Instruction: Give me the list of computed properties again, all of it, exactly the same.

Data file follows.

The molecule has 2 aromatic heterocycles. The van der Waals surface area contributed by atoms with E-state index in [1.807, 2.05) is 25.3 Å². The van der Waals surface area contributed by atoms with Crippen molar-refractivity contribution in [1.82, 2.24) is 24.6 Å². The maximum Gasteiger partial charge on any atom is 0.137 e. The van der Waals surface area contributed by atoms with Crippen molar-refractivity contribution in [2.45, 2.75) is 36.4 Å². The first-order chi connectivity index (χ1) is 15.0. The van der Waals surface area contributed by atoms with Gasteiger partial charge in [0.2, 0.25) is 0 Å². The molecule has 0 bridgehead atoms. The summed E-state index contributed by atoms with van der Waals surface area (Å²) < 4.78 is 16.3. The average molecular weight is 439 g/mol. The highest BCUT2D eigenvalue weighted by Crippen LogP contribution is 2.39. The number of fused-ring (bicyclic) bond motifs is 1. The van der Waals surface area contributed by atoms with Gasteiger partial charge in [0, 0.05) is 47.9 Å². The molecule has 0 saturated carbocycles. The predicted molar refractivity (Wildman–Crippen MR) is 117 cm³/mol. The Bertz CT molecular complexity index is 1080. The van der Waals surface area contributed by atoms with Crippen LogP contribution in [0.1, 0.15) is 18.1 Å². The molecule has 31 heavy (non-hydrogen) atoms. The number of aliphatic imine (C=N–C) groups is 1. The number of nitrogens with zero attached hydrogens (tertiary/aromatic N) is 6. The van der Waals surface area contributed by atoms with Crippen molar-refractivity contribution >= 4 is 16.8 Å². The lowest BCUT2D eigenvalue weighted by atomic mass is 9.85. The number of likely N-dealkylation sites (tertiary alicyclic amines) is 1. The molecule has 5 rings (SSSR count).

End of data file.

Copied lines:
The molecule has 2 aromatic heterocycles. The van der Waals surface area contributed by atoms with E-state index in [1.807, 2.05) is 25.3 Å². The van der Waals surface area contributed by atoms with Crippen molar-refractivity contribution in [1.82, 2.24) is 24.6 Å². The maximum Gasteiger partial charge on any atom is 0.137 e. The van der Waals surface area contributed by atoms with Crippen molar-refractivity contribution in [2.45, 2.75) is 36.4 Å². The first-order chi connectivity index (χ1) is 15.0. The van der Waals surface area contributed by atoms with Gasteiger partial charge in [0.2, 0.25) is 0 Å². The molecule has 0 bridgehead atoms. The summed E-state index contributed by atoms with van der Waals surface area (Å²) < 4.78 is 16.3. The average molecular weight is 439 g/mol. The highest BCUT2D eigenvalue weighted by Crippen LogP contribution is 2.39. The number of fused-ring (bicyclic) bond motifs is 1. The van der Waals surface area contributed by atoms with Gasteiger partial charge in [0, 0.05) is 47.9 Å². The molecule has 0 saturated carbocycles. The predicted molar refractivity (Wildman–Crippen MR) is 117 cm³/mol. The Bertz CT molecular complexity index is 1080. The van der Waals surface area contributed by atoms with Crippen LogP contribution in [0.1, 0.15) is 18.1 Å². The molecule has 31 heavy (non-hydrogen) atoms. The number of aliphatic imine (C=N–C) groups is 1. The number of nitrogens with zero attached hydrogens (tertiary/aromatic N) is 6. The van der Waals surface area contributed by atoms with Crippen molar-refractivity contribution >= 4 is 16.8 Å². The lowest BCUT2D eigenvalue weighted by atomic mass is 9.85. The number of likely N-dealkylation sites (tertiary alicyclic amines) is 1. The molecule has 5 rings (SSSR count).